by Andy Diggle & Antony Johnston (writers), Marco Checchetto (art), Matt Hollingsworth (colors), and Joe Caramagna (letters)

The Story: Matt’s conflict with Bakuto comes to a head while the Hand continues to pull the strings.

What’s Good: I’ve really come to love Marco Checchetto’s artwork, particularly as it works in tandem with Hollingsworth’s colors.  The book looks unique in Marvel’s line, equal turns gritty and polished.  I especially enjoyed Daredevil’s fight with hand ninja in the snow; it’s always interesting to see a darker style forced to work with a mostly white palette.  Seeing Daredevil’s red stand out against a white background and a horde of white adversaries works out great and is something different from the usual red on black.  The snowy, feudal Japanese landscape has been a nice change from Hell’s Kitchen and it has made the story feel fresh as a result.

Diggle and Johnston use this vibe to work their way towards telling another story where Matt finds himself in an impossible situation, only faintly aware of the danger surrounding him, manipulated on all sides.  Great Daredevil writers have often found success in putting Matt under tremendous strain and Diggle and Johnston are certainly moving in that direction.  We’re just heading into Shadowland, so it’s just yet a full-on pressure cooker, but already it’s beginning to feel suffocating.  Partially because of his being on alien, unfriendly territory and even moreso because of White Tiger’s betrayal, which he’s still unaware of, Matt Murdock seems completely isolated.

This is especially the case because Diggle and Johnston seem intent on delivering a clear message with this issue:  the most crippling, dangerous, and threatening enemies are those you can only ever, at best, suspect.  Even if they have yet to make their move, their planning and bad intentions alone make for something of a crushing narrative.  At issue’s end, there’s no doubt that the headfirst animosity of Bakuto is nothing compared the greater machinations of his peers.  Hell, Bakuto’s such a lesser evil that he’s almost a sympathetic character by comparison.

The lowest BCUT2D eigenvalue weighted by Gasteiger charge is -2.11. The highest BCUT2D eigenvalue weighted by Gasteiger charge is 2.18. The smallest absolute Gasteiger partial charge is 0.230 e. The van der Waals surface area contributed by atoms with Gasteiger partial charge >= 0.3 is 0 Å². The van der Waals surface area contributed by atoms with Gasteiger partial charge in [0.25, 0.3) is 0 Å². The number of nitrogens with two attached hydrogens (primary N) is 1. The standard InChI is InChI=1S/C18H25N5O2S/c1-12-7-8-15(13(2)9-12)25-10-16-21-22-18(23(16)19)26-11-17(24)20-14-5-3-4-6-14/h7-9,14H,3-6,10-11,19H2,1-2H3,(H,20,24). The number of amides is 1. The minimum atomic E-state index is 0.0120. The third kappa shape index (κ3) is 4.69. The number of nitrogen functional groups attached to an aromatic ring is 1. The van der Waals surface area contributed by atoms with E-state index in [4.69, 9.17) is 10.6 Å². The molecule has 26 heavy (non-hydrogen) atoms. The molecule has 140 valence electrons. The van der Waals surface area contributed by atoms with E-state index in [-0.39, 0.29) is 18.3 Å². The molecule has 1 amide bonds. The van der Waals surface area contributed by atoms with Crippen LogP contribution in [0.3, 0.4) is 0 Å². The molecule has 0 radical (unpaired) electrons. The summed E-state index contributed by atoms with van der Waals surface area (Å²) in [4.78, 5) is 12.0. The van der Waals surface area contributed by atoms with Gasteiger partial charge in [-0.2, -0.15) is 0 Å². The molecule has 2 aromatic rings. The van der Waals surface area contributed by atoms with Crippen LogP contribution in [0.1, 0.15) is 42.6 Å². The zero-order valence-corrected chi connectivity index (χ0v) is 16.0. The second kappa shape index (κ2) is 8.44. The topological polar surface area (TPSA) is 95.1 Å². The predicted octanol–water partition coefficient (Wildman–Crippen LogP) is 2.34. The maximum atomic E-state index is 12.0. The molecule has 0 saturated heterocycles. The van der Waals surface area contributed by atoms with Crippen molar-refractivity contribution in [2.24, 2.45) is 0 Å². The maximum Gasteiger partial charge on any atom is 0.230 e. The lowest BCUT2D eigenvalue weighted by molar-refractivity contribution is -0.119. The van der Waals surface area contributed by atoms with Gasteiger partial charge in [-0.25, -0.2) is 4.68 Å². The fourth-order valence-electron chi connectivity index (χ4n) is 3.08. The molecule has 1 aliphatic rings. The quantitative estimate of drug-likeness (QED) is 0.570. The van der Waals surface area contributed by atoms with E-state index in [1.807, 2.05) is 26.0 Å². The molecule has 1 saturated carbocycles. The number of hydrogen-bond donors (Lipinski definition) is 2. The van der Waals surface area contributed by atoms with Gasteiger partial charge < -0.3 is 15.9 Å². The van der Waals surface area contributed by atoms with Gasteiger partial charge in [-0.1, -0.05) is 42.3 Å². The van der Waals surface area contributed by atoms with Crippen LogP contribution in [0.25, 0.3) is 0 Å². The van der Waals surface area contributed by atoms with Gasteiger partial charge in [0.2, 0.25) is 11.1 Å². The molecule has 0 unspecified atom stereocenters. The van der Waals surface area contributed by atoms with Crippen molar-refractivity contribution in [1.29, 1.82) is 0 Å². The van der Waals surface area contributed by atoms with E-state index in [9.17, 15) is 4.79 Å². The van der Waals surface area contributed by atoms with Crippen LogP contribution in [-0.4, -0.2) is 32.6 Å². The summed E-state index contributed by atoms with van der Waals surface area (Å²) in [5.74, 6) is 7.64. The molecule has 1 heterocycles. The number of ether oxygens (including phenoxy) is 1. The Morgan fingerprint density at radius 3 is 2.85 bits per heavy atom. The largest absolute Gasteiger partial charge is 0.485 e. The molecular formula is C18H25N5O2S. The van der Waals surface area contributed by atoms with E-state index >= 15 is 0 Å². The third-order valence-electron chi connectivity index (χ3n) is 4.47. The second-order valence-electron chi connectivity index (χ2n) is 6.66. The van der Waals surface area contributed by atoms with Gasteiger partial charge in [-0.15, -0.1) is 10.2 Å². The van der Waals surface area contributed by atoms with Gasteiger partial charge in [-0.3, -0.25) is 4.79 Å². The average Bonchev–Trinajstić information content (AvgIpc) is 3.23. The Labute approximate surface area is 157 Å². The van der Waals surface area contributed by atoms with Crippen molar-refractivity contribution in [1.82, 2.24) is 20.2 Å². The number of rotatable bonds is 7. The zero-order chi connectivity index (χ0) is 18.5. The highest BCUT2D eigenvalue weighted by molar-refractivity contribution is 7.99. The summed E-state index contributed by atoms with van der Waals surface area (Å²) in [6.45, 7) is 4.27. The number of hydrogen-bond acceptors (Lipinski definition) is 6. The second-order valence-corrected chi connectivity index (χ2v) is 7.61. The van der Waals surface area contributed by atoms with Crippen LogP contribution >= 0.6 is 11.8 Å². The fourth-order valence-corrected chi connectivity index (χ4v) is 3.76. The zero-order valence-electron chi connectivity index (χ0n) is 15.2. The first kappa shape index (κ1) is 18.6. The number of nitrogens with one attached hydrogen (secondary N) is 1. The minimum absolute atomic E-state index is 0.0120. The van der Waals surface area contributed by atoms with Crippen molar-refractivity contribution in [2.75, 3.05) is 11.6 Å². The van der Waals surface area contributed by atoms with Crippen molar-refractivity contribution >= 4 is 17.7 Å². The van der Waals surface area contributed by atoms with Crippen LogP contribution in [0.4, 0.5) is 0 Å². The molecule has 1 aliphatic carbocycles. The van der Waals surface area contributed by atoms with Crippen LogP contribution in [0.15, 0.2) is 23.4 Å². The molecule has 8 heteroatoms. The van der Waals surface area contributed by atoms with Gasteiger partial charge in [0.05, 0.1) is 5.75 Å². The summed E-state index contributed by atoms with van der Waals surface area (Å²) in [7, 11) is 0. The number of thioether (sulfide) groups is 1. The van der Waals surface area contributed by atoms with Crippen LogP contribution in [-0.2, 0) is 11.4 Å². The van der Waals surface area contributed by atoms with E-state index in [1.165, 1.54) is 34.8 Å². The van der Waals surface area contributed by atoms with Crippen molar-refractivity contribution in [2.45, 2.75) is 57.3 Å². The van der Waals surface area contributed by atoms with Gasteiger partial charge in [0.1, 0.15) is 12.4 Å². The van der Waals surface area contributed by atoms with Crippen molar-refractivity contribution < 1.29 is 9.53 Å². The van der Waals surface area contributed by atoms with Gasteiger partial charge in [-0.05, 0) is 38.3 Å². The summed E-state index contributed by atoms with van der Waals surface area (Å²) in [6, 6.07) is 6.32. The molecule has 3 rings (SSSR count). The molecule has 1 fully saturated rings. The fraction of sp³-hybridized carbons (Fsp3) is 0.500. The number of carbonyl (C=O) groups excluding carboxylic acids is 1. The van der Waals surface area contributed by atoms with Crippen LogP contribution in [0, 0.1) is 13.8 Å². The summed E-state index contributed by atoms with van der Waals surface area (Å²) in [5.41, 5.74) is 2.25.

What’s Not So Good: Speaking of Bakuto, I was really disappointed with his fate this month.  I was already beginning to have regrets over how Diggle and Johnston used him last month and, with this month’s issue, it doesn’t look like I can hope for any improvement in the near future.  The character has a lot of potential, possibly as an anti-hero of sorts, but Diggle and Johnston have chosen to go for an utterly two-dimensional character despite the fact that the character is practically screaming to be something more.  It’s a shame to see all of this potential essentially ignored and the character instead being used almost as a plot device more than anything else.

This dismissal of Bakuto and the extended action scene with Hand goons also gives the issue something of a more insubstantial feel.  It’s one of those frustrating situations where you can’t particularly say that Diggle and Johnston did anything terribly wrong, but you also get the sense that they’re at times just filling pages on the way to Shadowland.  Basically, Diggle and Johnston are moving the pieces to where they need to be heading into Shadowland, and filling in any empty spaces with action sequences.    This results in an unfortunate lack of genuine emotion or gut-wrenches despite the book’s certainly having moments that could’ve elicited this: a character death, a torn and distrusting protagonist, and a manipulative “friend.”  All these scenes felt a little more concerned with overall plot than characterization and emotion.

Conclusion: It’s hard not to look forward to Shadowland.

Grade: B –

-Alex Evans